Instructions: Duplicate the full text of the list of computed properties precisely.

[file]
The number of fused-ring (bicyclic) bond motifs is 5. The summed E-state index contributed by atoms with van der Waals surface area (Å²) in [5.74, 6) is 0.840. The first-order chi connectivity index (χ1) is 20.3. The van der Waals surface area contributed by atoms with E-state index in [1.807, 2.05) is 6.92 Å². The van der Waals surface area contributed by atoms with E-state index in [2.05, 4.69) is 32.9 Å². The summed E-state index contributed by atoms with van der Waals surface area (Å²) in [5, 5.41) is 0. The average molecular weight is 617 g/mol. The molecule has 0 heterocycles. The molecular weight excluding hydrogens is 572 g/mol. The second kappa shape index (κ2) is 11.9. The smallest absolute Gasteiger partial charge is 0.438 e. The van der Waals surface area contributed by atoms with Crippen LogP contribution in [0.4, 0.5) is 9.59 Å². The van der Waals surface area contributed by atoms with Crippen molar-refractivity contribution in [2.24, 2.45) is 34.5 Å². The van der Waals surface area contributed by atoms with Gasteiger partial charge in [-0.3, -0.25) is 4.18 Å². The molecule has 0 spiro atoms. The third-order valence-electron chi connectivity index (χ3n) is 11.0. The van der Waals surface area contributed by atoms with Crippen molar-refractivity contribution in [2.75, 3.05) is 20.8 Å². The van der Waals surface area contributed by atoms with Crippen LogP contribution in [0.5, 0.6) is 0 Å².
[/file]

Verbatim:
The number of fused-ring (bicyclic) bond motifs is 5. The summed E-state index contributed by atoms with van der Waals surface area (Å²) in [5.74, 6) is 0.840. The first-order chi connectivity index (χ1) is 20.3. The van der Waals surface area contributed by atoms with E-state index in [1.807, 2.05) is 6.92 Å². The van der Waals surface area contributed by atoms with E-state index in [2.05, 4.69) is 32.9 Å². The summed E-state index contributed by atoms with van der Waals surface area (Å²) in [5, 5.41) is 0. The average molecular weight is 617 g/mol. The molecule has 0 heterocycles. The molecular weight excluding hydrogens is 572 g/mol. The second kappa shape index (κ2) is 11.9. The smallest absolute Gasteiger partial charge is 0.438 e. The van der Waals surface area contributed by atoms with Crippen LogP contribution in [0.4, 0.5) is 9.59 Å². The van der Waals surface area contributed by atoms with Crippen molar-refractivity contribution in [2.24, 2.45) is 34.5 Å². The van der Waals surface area contributed by atoms with Gasteiger partial charge in [-0.3, -0.25) is 4.18 Å². The molecule has 0 spiro atoms. The third-order valence-electron chi connectivity index (χ3n) is 11.0. The van der Waals surface area contributed by atoms with Crippen molar-refractivity contribution in [2.75, 3.05) is 20.8 Å². The van der Waals surface area contributed by atoms with Crippen LogP contribution in [0.5, 0.6) is 0 Å².